The five keys to writing an effective speech - Newport Paper House


Post Top Ad

Post Top Ad

The five keys to writing an effective speech

Hello CEO. That time has come, again. Your company has closed the financial year and, even more frightening than the billing figures, is the blank Word you are faced with to capture your opening speech for the annual report. Facing that blank screen and blinking cursor always brings nerves and uncertainty, even to us! But in this post we are going to offer you a series of tips that will help you convey your message effectively.

1. Objectives, order and structure

Avoid early frustrations, close Word and grab a pen and paper. One of the mistakes we make the most when writing is starting to write without a clear idea of ​​what we want to say. This lack of strategy is what leads us to a contemplative life, visits to the fridge, to check social networks, while the hands of the clock turn relentlessly.

Save time and energy and outline the key points that your text should include, everything that marked the exercise, the facts that are hidden behind the figures. Note, they can be quantitative or qualitative. The closing of a business is just as relevant as the commitment to staff training, for example.

Now that you have a list with the milestones that from your perspective have characterized the year, check the way in which they are related to each other. For example, turnover has grown because we have undertaken a large project, which has been possible thanks to the expansion of the workforce. If you pull the thread, you will see how the different ideas are ordered in a natural way. Following in the footsteps that classical oratory has bequeathed to us, the narrative techniques of problem to solution, from cause to effect, the contrasting of ideas and the combination of related elements continue to be fully valid when it comes to giving coherence to the writing.

2. Data yes, but interpreted and related

The presentation of your company's results implies a stylistic juggling exercise that makes it possible to combine the forcefulness of the figures with the language. The data is the inherent pillar of a memory, but do not succumb to the temptation to fill in the blank with an endless sequence of figures, remember that you are making an effective speech, not posing an algebra problem. Unlike what is usually said, the numbers do not speak for themselves and you run the risk that your text will not be understood even with the help of an abacus.

To make your speech a legible text, stick to the most relevant numerical data that will help you explain and defend the milestones you have previously chosen, the rest will already have the opportunity to be explained in other headings of the report. Finally, make an interpretation of them that helps to understand their scope and dimension. You can use the comparison of results from previous years to support and contextualize your assessments.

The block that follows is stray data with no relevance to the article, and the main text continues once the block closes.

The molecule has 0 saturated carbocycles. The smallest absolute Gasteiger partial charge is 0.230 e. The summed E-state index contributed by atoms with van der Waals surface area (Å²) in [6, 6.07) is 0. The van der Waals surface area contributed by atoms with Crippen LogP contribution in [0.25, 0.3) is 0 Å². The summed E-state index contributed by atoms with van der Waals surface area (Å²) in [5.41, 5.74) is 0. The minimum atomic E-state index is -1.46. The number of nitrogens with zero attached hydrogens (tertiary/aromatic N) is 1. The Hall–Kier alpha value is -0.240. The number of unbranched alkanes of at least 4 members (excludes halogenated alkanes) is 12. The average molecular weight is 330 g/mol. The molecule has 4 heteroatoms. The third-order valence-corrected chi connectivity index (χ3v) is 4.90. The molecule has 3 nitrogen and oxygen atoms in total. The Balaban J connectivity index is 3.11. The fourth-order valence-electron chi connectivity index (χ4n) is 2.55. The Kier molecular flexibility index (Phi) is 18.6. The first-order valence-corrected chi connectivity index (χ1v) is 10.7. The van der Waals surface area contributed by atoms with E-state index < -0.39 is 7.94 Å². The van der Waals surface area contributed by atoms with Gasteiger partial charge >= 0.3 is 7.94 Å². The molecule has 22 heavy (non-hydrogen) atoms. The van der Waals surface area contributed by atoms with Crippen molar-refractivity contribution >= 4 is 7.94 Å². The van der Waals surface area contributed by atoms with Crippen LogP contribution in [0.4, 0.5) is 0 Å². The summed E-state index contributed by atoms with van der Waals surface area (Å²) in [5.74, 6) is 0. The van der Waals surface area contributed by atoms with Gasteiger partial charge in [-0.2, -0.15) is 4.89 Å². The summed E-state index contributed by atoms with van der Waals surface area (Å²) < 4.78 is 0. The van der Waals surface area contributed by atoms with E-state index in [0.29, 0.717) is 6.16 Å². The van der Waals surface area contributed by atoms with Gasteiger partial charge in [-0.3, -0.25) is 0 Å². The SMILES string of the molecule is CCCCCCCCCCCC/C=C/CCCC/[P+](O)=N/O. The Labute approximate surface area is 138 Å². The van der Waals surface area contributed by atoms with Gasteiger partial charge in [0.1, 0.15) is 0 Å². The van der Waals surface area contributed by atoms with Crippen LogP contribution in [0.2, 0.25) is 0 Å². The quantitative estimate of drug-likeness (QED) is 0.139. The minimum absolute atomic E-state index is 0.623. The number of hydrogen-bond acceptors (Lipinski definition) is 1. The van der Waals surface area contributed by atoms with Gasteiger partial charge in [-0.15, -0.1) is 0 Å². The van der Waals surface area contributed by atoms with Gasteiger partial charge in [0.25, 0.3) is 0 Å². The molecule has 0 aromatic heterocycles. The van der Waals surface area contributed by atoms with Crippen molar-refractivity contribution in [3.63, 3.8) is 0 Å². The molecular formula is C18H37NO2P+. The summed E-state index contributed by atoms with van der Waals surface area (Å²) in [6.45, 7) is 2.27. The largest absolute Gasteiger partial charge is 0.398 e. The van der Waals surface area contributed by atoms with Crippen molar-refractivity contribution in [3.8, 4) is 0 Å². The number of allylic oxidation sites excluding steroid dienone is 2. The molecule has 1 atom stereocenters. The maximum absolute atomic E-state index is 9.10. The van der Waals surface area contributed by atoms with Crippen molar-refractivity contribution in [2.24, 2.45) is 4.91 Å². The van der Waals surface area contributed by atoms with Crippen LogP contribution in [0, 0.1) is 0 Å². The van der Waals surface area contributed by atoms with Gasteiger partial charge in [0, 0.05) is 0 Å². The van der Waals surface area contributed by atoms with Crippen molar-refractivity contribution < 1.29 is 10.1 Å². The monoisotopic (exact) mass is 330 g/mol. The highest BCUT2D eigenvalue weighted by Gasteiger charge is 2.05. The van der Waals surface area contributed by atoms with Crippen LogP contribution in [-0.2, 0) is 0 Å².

3. An exercise in transparency

The figures are indisputable and exact, but it is within the reach of the most seasoned of calculators to make a perverse interpretation of them, especially when the results are not as bright as one would like. Taking advantage of the well-known proverb, "even if the monkey dresses in silk, the monkey stays", the same will happen with your writing, even if you make extravagant percentages or unnatural numerical relationships. The reading that both the media and workers, the competition and other audiences can make of this desire to hide can be, to say the least, counterproductive.

In this sense, as the person in charge of the company, we can only advise you that honesty be the backbone of each paragraph you write. If the objectives set for the exercise have not been achieved, you can express it without being defeatist. Explain what you think are the causes that have motivated it, but also the strategic lines that are going to be designed to give the necessary change of direction to correct the situation

4. Project yourself into the future

In line with the foregoing, whether or not the results are so positive, the introductory text of a report represents an opportunity to announce the business keys that will govern the nearest future of the company.

Although the report always has a retrospective character by definition, since it is still the behavioral analysis of a closed exercise, enunciating the next steps to take will help to transmit positive values ​​about its continuity, such as the desire for improvement, improvement and commitment to adapt to the ever-changing market.

In addition to instilling motivation in the workforce, it will also be useful to transmit solvency to your clients and to those who are not yet.

5. Thank those who make it possible

Finally, remember that you are not alone. Reserve a few lines of the space entrusted to thank all the people who make up the staff of your company, because it is all the individual contributions that they make daily that make the survival of the company possible. He also takes the opportunity to thank customers for the trust they have placed, because they are obviously the ones who sustain the existence of the company.

Post Top Ad